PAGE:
So close that I could slap the wig off of a lord.
Slap it right off. Not only with my words --
-- But with my mitts. That close.
David Hansen © 2014
One of the things I truly enjoyed about Harbage’s book is that it dispels certain points of conventional wisdom, and in doing so honors the Elizabethan people, and the reputation of Shakespeare himself.
When speaking of Shakespeare’s audience, the opinions of members of the clergy are often quoted, those who despair at the den of sin and vice represented by the theater. In this case, they are speaking specifically of the building itself, and not the content of the work.
Harbage’s careful examination of contemporary accounts provides no indication that more crimes took place in a public theater than anywhere else. If anything, it indicates the opposite. He could also find no indication that those who publicly warned against the attendance at the theater actually ever went there themselves.
Of the private theaters, they said nothing. When the working class were priced out of attendance, and only those who could afford could attend, apparently everything was copacetic within the hall. But Shakespeare did not write for those houses, he wrote for the Globe. And Shakespeare was and is the more popular playwright.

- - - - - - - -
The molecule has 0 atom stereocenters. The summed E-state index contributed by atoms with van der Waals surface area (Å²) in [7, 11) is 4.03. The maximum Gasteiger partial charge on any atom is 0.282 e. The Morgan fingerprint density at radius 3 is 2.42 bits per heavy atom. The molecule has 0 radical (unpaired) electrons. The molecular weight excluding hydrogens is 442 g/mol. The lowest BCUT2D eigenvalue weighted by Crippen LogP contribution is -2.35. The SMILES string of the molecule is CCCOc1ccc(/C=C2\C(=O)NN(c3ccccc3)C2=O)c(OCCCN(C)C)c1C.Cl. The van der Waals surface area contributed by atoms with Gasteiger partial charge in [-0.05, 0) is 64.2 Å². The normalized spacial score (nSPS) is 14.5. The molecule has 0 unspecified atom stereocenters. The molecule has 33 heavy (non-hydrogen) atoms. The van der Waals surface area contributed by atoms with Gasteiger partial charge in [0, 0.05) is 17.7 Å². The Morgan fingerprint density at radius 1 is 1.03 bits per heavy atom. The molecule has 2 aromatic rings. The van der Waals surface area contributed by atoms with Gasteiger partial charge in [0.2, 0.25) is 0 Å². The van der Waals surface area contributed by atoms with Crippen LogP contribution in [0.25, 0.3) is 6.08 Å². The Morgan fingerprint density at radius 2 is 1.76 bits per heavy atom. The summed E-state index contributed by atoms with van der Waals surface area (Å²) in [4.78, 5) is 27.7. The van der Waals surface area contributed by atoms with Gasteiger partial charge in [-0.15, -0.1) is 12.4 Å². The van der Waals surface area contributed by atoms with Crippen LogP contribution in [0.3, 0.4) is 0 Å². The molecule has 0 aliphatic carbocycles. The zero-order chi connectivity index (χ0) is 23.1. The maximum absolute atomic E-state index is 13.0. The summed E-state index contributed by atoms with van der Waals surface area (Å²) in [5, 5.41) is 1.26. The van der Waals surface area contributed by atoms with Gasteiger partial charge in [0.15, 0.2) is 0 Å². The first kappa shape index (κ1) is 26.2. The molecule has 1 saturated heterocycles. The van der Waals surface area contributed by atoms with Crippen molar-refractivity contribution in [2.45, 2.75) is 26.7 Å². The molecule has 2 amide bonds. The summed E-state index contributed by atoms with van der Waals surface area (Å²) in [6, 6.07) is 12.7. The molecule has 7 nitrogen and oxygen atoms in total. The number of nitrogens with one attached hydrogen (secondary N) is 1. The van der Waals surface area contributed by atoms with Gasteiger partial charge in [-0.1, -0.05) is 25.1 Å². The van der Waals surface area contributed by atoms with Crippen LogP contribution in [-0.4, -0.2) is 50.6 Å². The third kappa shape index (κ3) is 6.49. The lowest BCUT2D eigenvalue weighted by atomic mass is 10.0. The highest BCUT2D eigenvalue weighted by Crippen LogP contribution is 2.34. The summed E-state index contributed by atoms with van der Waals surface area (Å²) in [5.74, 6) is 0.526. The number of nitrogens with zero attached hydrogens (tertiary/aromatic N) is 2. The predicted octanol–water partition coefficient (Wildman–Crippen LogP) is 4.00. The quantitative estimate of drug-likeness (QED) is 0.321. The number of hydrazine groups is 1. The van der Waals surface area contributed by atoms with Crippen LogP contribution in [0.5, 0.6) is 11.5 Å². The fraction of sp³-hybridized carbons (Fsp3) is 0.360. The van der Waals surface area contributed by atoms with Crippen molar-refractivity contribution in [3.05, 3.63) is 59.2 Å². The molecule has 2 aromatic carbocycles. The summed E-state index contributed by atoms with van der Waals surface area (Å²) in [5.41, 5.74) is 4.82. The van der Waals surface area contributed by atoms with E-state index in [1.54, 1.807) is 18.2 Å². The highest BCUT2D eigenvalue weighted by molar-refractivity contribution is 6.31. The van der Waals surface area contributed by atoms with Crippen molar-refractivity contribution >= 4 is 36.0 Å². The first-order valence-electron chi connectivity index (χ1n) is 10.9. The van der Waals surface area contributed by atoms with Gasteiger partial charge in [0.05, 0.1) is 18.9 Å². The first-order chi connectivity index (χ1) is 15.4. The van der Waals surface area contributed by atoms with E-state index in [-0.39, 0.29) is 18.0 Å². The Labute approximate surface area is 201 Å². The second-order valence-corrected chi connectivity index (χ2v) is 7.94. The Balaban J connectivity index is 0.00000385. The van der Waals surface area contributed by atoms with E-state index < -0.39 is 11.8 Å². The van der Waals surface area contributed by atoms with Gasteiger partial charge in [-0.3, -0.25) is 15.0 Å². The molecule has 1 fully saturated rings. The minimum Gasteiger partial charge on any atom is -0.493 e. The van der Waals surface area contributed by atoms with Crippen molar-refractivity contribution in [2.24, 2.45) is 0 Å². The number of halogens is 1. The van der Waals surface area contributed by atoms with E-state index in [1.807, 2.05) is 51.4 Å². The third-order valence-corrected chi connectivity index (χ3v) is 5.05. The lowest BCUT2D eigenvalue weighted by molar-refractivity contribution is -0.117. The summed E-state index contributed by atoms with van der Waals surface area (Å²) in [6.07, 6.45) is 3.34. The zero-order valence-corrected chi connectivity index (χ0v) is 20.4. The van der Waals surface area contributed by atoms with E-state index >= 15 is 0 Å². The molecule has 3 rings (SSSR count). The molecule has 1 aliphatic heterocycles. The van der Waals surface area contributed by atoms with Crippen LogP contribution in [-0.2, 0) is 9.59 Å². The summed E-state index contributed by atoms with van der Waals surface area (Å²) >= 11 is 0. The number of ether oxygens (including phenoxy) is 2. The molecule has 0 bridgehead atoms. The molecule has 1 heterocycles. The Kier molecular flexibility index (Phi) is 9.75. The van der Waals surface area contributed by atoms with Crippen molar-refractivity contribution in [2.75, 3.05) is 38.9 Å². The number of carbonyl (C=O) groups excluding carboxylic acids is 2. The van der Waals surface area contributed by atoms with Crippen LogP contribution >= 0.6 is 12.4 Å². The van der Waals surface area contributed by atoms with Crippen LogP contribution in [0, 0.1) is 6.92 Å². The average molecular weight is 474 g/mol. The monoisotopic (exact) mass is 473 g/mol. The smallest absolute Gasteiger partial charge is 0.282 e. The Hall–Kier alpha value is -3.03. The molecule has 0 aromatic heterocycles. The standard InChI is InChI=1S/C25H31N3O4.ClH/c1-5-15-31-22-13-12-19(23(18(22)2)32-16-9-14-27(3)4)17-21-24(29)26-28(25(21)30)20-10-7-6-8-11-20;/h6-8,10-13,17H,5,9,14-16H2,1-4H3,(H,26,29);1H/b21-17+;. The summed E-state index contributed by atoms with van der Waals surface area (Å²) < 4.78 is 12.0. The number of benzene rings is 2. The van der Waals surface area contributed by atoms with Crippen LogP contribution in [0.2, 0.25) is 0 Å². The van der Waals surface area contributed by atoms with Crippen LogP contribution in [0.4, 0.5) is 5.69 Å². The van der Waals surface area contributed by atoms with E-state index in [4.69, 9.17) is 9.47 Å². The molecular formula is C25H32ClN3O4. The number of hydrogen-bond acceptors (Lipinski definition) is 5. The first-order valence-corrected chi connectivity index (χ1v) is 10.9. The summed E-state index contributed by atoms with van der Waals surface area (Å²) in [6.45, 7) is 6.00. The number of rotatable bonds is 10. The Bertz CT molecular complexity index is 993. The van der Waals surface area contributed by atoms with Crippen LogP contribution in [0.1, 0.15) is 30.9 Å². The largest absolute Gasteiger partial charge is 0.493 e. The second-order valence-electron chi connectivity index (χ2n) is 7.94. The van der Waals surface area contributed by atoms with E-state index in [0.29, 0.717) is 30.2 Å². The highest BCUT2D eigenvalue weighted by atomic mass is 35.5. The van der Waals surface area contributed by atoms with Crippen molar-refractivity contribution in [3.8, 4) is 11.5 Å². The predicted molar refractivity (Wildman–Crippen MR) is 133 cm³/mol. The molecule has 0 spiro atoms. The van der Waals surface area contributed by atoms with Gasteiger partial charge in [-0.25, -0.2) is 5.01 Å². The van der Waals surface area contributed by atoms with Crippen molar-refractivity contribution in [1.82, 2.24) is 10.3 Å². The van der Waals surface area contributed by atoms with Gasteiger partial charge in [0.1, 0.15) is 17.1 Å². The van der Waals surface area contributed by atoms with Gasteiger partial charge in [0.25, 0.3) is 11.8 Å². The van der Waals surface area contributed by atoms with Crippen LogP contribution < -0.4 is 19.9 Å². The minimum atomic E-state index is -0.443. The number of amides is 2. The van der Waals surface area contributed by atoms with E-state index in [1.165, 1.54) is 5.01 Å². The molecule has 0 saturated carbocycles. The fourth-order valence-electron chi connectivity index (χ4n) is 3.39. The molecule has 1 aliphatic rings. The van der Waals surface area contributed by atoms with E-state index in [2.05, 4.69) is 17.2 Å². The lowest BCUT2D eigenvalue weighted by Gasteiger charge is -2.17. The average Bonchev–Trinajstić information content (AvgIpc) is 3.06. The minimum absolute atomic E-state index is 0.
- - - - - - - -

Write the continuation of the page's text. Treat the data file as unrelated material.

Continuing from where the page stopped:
As Harbage puts it, “The difference between Shakespeare and (John) Fletcher is, in some inverse fashion, the difference between a penny and sixpence.”
The documentable fact is that Shakespeare was popular in his own time, and very popular. The conclusion based on the assumption that those in the higher (more expensive) galleries were erudite and intelligent and those in the pit a mob of cat-calling thugs is that that Shakespeare wrote part of his play for one class, and part for another.
But that would make as little sense then as it would today. The so-called “groundlings” were intelligent, they were trained professionals, craftsmen and apprentices, and most likely regular theatergoers. Listening to plays was something they (unlike you) did very often. They were self-trained in hearing, in listening and appreciating.
William Shakespeare was successful because he wrote everything he wrote for everyone.
To be continued.
"Shakespeare's Audience" by Alfred Harbage
Columbia University Press, 1941
"Architecture, Actor and Audience" by Ian Mackintosh